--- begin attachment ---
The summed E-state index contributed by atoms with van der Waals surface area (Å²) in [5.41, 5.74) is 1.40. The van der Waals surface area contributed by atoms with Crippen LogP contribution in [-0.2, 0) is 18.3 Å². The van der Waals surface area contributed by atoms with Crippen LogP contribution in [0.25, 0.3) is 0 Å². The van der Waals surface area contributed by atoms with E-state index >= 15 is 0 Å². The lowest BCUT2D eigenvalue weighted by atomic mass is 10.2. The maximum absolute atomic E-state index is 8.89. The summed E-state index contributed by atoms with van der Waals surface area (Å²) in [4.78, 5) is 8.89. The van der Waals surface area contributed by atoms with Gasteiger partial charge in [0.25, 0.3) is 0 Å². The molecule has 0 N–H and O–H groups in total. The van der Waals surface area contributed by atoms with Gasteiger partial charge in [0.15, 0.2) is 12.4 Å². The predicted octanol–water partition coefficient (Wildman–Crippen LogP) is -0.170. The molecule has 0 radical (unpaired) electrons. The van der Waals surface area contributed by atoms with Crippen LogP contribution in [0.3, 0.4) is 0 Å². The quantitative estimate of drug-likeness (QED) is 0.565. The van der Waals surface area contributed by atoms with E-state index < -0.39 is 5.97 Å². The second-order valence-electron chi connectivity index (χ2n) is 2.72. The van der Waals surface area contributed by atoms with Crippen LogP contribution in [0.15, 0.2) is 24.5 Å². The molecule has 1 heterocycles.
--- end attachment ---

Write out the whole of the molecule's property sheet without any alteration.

The summed E-state index contributed by atoms with van der Waals surface area (Å²) in [5.41, 5.74) is 1.40. The van der Waals surface area contributed by atoms with Crippen LogP contribution in [-0.2, 0) is 18.3 Å². The van der Waals surface area contributed by atoms with Crippen LogP contribution in [0.25, 0.3) is 0 Å². The van der Waals surface area contributed by atoms with E-state index >= 15 is 0 Å². The lowest BCUT2D eigenvalue weighted by atomic mass is 10.2. The maximum absolute atomic E-state index is 8.89. The summed E-state index contributed by atoms with van der Waals surface area (Å²) in [4.78, 5) is 8.89. The van der Waals surface area contributed by atoms with Gasteiger partial charge in [0.25, 0.3) is 0 Å². The molecule has 0 N–H and O–H groups in total. The van der Waals surface area contributed by atoms with Gasteiger partial charge in [0.15, 0.2) is 12.4 Å². The predicted octanol–water partition coefficient (Wildman–Crippen LogP) is -0.170. The molecule has 0 radical (unpaired) electrons. The van der Waals surface area contributed by atoms with Crippen LogP contribution in [0.3, 0.4) is 0 Å². The quantitative estimate of drug-likeness (QED) is 0.565. The van der Waals surface area contributed by atoms with E-state index < -0.39 is 5.97 Å². The second-order valence-electron chi connectivity index (χ2n) is 2.72. The van der Waals surface area contributed by atoms with Crippen LogP contribution in [0.15, 0.2) is 24.5 Å². The molecule has 1 heterocycles.